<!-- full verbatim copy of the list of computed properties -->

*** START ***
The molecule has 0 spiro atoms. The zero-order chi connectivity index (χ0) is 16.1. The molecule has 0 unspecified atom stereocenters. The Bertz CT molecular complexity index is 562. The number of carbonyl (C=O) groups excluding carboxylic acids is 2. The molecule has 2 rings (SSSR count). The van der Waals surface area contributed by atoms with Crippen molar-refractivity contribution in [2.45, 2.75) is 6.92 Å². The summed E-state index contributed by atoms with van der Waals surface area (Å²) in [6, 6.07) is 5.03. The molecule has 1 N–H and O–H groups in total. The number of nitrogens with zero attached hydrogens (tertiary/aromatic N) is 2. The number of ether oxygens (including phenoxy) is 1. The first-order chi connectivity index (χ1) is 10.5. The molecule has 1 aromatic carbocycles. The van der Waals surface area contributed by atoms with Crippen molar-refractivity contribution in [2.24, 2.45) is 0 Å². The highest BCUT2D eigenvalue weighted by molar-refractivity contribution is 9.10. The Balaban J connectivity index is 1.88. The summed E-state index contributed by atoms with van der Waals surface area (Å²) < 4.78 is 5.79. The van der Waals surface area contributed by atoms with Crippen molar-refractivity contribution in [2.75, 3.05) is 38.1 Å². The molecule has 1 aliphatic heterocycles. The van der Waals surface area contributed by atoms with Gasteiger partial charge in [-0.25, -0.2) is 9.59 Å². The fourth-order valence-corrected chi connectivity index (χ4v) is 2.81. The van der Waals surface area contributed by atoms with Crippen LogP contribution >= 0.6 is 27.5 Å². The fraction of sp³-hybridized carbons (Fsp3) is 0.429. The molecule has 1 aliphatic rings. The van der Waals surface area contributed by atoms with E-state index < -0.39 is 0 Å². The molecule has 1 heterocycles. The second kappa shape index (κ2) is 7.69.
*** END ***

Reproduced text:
The molecule has 0 spiro atoms. The zero-order chi connectivity index (χ0) is 16.1. The molecule has 0 unspecified atom stereocenters. The Bertz CT molecular complexity index is 562. The number of carbonyl (C=O) groups excluding carboxylic acids is 2. The molecule has 2 rings (SSSR count). The van der Waals surface area contributed by atoms with Crippen molar-refractivity contribution in [2.45, 2.75) is 6.92 Å². The summed E-state index contributed by atoms with van der Waals surface area (Å²) in [6, 6.07) is 5.03. The molecule has 1 N–H and O–H groups in total. The number of nitrogens with zero attached hydrogens (tertiary/aromatic N) is 2. The number of ether oxygens (including phenoxy) is 1. The first-order chi connectivity index (χ1) is 10.5. The molecule has 1 aromatic carbocycles. The van der Waals surface area contributed by atoms with Crippen molar-refractivity contribution in [2.24, 2.45) is 0 Å². The highest BCUT2D eigenvalue weighted by molar-refractivity contribution is 9.10. The Balaban J connectivity index is 1.88. The summed E-state index contributed by atoms with van der Waals surface area (Å²) < 4.78 is 5.79. The van der Waals surface area contributed by atoms with Crippen molar-refractivity contribution in [2.75, 3.05) is 38.1 Å². The molecule has 1 aliphatic heterocycles. The van der Waals surface area contributed by atoms with Gasteiger partial charge in [-0.25, -0.2) is 9.59 Å². The fourth-order valence-corrected chi connectivity index (χ4v) is 2.81. The van der Waals surface area contributed by atoms with Crippen LogP contribution >= 0.6 is 27.5 Å². The fraction of sp³-hybridized carbons (Fsp3) is 0.429. The molecule has 1 aliphatic rings. The van der Waals surface area contributed by atoms with E-state index < -0.39 is 0 Å². The molecule has 1 heterocycles. The second kappa shape index (κ2) is 7.69.